Its tempting to filter your client’s situations through your own vision of the proper solution. But you would be ignoring the clients’ vision. Although it is true that your clients do not always have the knowledge and expertise to know how their results can be improved, when you are open to understanding, you will often find that they have a vision of what they need. Whether they realize it or not. They assess ideas based on those visions. Your job is to find out how they see their business results improving, even if they are wrong about what’s necessary you must understand what they believe is necessary and work from there. Otherwise they will feel like you’re shoving something down their throats.

3) consider the constraints and obstacles

It’s vital that you uncover the constraints that hinder solutions whether they be financial, process, external or limitations. You must also uncover any obstacles that stand in the way of you developing, selling, implementing, and executing your solution. It’s very possible that your dream client’s current partner, your competitor, didn’t deal with these constraints and now they aren’t producing the desired results.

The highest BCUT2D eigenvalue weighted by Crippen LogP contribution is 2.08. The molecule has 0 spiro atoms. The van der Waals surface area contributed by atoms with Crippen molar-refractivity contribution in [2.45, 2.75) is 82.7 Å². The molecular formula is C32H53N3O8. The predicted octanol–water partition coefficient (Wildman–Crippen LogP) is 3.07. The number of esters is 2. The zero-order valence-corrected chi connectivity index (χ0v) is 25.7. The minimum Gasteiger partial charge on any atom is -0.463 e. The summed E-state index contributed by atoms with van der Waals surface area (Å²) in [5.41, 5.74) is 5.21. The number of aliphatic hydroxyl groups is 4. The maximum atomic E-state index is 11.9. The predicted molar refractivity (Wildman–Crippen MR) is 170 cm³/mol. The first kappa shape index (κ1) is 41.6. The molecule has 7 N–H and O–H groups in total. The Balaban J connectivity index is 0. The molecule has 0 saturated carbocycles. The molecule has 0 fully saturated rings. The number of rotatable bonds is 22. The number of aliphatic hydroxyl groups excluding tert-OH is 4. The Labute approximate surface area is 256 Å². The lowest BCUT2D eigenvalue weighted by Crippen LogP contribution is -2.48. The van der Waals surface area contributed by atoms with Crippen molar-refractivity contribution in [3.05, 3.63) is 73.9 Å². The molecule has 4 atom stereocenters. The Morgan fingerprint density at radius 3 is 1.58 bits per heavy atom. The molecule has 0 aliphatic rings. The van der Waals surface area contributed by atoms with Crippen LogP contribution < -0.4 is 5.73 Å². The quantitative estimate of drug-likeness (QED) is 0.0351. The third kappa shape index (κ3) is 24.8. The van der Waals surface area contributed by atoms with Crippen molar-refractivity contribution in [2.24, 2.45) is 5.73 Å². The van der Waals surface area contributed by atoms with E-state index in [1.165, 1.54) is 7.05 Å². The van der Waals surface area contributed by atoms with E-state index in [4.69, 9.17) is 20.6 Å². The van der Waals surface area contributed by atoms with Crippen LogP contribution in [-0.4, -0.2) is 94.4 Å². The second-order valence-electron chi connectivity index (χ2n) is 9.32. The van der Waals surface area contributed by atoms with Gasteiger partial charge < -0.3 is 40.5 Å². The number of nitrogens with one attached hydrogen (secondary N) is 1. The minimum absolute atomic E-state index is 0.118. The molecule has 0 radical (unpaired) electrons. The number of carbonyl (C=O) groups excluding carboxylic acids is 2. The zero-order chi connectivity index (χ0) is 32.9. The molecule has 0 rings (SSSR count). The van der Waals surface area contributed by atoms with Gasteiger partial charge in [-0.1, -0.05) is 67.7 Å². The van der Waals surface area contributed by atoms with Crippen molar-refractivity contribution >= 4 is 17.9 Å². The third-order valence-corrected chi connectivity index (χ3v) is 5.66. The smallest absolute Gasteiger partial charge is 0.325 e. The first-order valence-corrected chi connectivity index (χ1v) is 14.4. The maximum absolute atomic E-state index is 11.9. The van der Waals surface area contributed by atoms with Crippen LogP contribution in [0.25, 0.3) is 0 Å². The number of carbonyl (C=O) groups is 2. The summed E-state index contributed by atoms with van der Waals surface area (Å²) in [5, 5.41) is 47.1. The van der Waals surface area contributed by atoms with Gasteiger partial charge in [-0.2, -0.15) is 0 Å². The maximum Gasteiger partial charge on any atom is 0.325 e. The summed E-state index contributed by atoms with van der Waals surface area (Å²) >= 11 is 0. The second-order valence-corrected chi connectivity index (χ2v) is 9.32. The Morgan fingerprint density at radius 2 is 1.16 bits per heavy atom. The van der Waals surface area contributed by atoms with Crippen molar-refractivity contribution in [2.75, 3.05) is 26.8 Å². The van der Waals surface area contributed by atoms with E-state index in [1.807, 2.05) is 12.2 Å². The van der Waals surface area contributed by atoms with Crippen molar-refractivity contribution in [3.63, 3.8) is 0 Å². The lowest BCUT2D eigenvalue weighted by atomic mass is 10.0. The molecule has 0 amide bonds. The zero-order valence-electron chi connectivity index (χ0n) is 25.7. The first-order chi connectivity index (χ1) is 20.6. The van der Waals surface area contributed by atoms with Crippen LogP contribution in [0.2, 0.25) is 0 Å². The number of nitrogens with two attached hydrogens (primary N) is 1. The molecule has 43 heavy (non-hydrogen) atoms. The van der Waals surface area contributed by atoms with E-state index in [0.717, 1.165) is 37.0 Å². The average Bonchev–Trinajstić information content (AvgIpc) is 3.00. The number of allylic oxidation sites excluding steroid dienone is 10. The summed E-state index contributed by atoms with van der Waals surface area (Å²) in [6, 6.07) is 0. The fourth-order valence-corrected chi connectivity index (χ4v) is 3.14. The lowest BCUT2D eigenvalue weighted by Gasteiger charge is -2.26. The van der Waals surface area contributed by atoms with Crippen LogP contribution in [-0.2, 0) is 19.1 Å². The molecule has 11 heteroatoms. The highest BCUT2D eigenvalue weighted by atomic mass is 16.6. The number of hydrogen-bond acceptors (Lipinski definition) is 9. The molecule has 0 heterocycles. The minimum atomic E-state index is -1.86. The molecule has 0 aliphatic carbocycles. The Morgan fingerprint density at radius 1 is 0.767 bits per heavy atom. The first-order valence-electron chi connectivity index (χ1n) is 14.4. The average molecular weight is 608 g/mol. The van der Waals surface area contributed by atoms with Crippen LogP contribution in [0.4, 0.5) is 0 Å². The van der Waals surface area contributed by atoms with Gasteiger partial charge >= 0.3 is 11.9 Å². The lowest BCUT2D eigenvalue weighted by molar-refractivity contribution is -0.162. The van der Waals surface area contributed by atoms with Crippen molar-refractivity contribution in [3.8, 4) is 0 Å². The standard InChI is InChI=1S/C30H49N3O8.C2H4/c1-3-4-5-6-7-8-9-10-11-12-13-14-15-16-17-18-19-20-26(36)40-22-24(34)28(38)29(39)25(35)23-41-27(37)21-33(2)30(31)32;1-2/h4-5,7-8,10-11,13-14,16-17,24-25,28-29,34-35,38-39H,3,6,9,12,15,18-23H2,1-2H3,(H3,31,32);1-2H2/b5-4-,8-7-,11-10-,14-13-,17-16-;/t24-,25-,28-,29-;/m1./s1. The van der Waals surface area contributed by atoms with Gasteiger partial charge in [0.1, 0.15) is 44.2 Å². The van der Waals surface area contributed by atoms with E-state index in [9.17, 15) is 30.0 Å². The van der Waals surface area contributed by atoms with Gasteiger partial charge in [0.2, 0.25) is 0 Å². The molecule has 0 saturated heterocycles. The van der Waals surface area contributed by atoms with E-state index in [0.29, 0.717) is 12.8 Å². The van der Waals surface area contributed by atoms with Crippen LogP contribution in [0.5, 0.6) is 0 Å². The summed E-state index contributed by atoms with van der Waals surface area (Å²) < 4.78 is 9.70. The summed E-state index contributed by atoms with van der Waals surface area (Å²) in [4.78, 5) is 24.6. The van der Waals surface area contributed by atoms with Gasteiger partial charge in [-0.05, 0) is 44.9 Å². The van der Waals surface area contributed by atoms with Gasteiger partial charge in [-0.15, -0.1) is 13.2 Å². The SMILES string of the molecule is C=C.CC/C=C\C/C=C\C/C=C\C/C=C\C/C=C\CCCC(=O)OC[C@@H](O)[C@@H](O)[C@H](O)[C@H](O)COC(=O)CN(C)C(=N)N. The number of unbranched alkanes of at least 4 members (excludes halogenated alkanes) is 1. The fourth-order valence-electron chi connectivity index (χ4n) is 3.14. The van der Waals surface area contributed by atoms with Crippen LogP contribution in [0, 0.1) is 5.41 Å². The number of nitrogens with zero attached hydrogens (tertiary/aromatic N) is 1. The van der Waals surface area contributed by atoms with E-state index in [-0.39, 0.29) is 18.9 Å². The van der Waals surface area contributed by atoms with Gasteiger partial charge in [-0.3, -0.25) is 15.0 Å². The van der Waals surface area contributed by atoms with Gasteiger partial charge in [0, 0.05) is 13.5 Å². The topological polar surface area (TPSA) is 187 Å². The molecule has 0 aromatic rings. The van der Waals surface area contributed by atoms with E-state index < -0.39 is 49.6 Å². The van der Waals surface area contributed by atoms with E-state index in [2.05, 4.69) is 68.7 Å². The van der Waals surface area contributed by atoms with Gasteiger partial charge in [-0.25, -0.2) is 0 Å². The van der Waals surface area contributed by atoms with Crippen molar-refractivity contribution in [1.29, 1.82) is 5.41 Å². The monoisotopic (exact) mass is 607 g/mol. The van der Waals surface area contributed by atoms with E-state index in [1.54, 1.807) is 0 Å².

You do not want to be the next salesperson who failed because you didn’t discover the obstacles to change.

4) Ask the difficult questions

A sound diagnosis requires you to ask your customers the difficult questions, like the following

What’s the cost of not improving performance?

Why hasn’t the problem been solved before?

Who needs to be on the team to ensure our solutions will be improved?

Who might oppose this solution?

Failing to ask these questions puts your opportunities at risk, even if your solution is chosen, failure to ask these questions puts your execution at risk. Small salespeople ask weak questions, they do not want to bring up big uncomfortable questions.